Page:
GarageBand loops are professionally recorded (and royalty-free) musical snippets that supply drum beats, rhythm parts, melody lines, bass sections, and so on for your music. Apple includes more than 1,000 loops files with GarageBand, and you also add thousands more by purchasing optional $99 Jam Packs (covering Remix Tools, Rhythm Section, Symphony Orchestra, World Music, and the newest addition, Voices). To add loops to your music:


Click the button that looks like the famous CBS eye logo to open the loop browser.

The loop browser appears across the bottom portion of the screen. You can view the loop browser by columns, buttons (as shown in the figure), or podcast sounds.


Search for loops inside the browser by instrument, genre, mood, or combinations of these.

The list of loop possibilities shows up on the right side of the browser. Incompatible loop buttons are dimmed.


Click the loop you’d like to preview.

You can audition loops while the rest of your project is playing to hear how all the tracks blend. If you like the loop, drag it onto the timeline. Individual tracks and loops make up the rows of the timeline.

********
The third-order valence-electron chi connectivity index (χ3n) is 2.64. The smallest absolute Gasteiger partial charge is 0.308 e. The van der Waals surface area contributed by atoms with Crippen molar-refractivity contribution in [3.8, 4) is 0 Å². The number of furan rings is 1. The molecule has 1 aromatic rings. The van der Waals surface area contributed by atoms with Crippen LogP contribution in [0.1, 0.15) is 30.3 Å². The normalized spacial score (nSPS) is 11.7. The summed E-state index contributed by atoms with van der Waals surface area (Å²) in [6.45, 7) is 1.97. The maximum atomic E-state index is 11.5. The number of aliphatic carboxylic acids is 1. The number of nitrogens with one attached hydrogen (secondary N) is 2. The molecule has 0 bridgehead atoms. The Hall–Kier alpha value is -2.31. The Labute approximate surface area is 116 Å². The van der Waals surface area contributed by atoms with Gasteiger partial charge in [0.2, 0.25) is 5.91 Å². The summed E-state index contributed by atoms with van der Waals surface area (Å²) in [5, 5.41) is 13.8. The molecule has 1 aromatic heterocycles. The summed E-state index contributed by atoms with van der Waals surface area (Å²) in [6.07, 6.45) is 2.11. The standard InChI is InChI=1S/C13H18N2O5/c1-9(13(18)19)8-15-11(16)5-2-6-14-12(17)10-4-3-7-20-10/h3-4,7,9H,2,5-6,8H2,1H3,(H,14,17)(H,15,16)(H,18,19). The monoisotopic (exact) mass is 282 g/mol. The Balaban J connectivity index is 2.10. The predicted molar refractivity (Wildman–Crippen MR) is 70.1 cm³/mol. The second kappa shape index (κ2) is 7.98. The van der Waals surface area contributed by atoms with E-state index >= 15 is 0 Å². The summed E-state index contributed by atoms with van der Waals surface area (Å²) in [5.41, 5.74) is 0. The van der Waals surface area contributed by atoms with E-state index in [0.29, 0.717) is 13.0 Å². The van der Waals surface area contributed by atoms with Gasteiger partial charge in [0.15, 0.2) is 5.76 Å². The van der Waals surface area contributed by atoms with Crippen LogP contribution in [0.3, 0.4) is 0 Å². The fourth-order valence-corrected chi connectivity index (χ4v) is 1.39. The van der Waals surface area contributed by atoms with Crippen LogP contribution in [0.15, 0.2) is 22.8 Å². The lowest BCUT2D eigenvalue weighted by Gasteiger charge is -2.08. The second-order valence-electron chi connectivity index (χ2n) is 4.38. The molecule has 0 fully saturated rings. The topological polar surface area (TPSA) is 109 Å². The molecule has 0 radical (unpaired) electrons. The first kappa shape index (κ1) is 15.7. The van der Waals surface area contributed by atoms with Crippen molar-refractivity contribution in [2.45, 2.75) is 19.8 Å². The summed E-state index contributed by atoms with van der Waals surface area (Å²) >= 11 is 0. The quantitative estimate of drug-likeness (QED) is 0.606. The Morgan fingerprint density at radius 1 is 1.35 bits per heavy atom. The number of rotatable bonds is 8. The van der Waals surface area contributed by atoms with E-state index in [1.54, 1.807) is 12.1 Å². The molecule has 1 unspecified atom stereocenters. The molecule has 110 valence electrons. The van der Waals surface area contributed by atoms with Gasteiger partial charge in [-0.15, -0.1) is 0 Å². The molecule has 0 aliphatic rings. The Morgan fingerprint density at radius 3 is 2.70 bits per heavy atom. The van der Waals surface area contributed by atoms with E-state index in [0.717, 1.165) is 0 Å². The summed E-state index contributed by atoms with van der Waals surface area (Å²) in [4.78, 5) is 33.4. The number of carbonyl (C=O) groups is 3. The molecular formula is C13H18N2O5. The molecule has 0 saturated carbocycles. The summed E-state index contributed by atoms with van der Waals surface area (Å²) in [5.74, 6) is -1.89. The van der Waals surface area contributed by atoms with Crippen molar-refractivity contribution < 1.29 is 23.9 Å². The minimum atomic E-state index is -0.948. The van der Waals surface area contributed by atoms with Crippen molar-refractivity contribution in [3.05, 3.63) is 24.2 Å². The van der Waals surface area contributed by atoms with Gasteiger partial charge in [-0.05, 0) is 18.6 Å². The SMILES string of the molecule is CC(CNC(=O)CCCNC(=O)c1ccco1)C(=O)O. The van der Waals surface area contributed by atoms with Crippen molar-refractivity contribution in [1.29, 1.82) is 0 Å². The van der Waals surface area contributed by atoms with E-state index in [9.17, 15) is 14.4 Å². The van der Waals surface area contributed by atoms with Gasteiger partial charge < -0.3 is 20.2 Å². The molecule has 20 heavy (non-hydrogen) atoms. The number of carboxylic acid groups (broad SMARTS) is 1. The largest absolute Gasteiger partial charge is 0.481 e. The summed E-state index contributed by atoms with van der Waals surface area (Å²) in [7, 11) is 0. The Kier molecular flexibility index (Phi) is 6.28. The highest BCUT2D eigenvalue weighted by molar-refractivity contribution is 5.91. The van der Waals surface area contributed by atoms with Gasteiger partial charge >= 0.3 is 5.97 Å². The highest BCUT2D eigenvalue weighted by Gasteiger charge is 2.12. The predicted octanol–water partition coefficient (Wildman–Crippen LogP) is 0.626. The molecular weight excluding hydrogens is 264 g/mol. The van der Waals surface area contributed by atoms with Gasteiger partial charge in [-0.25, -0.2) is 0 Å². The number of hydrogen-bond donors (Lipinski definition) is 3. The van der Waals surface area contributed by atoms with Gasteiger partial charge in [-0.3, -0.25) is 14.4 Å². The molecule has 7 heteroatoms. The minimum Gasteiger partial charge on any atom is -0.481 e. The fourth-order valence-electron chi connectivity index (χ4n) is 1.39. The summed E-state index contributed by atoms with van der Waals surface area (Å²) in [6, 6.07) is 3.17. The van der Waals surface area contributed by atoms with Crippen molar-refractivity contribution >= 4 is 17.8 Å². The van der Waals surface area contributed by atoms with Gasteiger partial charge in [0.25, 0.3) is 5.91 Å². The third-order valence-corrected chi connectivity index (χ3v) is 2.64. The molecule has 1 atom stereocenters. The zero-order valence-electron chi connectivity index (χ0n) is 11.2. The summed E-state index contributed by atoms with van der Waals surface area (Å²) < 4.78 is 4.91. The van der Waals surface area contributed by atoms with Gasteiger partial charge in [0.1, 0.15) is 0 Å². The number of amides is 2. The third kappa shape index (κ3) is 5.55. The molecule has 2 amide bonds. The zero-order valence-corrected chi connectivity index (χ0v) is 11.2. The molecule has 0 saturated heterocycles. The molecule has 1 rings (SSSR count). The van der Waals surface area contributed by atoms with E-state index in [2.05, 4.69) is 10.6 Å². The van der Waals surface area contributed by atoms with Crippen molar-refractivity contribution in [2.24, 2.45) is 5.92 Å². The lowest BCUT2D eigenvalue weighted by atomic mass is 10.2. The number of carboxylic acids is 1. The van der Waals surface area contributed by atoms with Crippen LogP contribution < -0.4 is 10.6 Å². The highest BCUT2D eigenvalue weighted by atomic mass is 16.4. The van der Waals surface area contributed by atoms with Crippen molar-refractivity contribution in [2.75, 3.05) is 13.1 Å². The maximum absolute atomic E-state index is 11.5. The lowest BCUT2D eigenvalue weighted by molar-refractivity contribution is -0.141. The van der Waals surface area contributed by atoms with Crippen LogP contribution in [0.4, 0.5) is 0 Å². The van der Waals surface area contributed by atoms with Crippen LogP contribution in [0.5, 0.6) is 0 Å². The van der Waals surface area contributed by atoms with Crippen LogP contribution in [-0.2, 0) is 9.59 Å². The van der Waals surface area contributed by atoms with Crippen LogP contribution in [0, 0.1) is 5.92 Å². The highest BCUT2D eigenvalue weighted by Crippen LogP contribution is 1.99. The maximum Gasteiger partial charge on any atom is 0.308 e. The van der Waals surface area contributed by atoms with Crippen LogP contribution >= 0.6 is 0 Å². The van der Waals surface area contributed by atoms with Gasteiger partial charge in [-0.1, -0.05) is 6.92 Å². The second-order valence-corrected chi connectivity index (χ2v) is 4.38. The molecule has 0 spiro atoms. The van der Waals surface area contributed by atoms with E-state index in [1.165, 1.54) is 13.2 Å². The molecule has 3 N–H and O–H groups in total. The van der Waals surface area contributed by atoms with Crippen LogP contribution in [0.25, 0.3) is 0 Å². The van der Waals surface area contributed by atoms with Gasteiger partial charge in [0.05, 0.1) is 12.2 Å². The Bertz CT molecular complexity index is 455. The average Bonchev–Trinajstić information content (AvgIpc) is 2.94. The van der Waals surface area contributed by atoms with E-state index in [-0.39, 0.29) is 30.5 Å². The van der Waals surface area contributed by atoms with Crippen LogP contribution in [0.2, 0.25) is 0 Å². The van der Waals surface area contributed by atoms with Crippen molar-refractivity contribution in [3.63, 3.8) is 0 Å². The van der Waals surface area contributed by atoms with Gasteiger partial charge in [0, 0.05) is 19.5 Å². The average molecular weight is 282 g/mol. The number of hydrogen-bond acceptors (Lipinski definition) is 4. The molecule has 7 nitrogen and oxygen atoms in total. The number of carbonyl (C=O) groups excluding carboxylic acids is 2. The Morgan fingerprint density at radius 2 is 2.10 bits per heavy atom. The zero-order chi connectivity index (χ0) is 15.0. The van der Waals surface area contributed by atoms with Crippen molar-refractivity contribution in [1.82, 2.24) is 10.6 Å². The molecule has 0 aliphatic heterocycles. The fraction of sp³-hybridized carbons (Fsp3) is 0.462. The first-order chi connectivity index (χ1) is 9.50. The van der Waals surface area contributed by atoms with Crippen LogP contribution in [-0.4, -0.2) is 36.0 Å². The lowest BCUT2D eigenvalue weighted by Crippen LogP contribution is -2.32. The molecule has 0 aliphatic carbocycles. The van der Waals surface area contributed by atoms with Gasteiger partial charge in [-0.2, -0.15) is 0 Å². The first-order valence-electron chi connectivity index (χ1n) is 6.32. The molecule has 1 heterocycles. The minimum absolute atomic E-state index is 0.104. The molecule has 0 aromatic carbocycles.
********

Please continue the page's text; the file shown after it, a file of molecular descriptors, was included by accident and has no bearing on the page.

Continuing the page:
To add a new loop, click Reset in the loop browser and make another selection.

The musical patterns in loops repeat. You can also tug on the right edge of a loop to lay down a track for the entire song.

Loops don’t have to start at the beginning of a track; and if you want to change the mood midstream, you can add a second loop onto the same track. If you want more than one loop to play in a song (which is typical), create multiple tracks.

The beat ruler above the timeline serves as a guide; it displays beats and measures.

You can also create loops from your own performances. Select a real or software instrument in the timeline. Choose Edit→Add to Loop Library. Then type a name for the loop, choose a scale and genre (from the pop-up menus), decide whether the loop is a one-shot deal, and choose an apt Mood Descriptor. Click Create when finished.